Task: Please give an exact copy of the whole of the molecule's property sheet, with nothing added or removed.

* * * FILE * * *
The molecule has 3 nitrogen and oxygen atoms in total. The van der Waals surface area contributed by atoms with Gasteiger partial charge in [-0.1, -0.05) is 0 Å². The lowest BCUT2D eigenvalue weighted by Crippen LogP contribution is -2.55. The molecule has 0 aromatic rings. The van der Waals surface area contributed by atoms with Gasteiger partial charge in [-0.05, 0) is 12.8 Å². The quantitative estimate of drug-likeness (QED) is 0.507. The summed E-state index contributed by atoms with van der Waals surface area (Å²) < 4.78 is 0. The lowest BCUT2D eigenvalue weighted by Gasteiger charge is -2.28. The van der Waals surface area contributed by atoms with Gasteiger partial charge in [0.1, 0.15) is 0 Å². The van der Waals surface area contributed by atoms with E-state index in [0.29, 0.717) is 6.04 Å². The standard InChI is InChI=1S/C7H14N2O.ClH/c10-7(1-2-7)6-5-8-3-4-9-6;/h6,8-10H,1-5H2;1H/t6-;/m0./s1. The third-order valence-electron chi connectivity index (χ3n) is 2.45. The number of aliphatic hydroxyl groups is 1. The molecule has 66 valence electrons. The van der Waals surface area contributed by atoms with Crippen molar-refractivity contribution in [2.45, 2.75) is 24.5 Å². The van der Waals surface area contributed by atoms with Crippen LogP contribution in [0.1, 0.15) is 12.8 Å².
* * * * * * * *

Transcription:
The molecule has 3 nitrogen and oxygen atoms in total. The van der Waals surface area contributed by atoms with Gasteiger partial charge in [-0.1, -0.05) is 0 Å². The lowest BCUT2D eigenvalue weighted by Crippen LogP contribution is -2.55. The molecule has 0 aromatic rings. The van der Waals surface area contributed by atoms with Gasteiger partial charge in [-0.05, 0) is 12.8 Å². The quantitative estimate of drug-likeness (QED) is 0.507. The summed E-state index contributed by atoms with van der Waals surface area (Å²) < 4.78 is 0. The lowest BCUT2D eigenvalue weighted by Gasteiger charge is -2.28. The van der Waals surface area contributed by atoms with Gasteiger partial charge in [0.1, 0.15) is 0 Å². The van der Waals surface area contributed by atoms with E-state index in [0.29, 0.717) is 6.04 Å². The standard InChI is InChI=1S/C7H14N2O.ClH/c10-7(1-2-7)6-5-8-3-4-9-6;/h6,8-10H,1-5H2;1H/t6-;/m0./s1. The third-order valence-electron chi connectivity index (χ3n) is 2.45. The number of aliphatic hydroxyl groups is 1. The molecule has 66 valence electrons. The van der Waals surface area contributed by atoms with Crippen molar-refractivity contribution in [2.45, 2.75) is 24.5 Å². The van der Waals surface area contributed by atoms with Crippen LogP contribution in [0.1, 0.15) is 12.8 Å².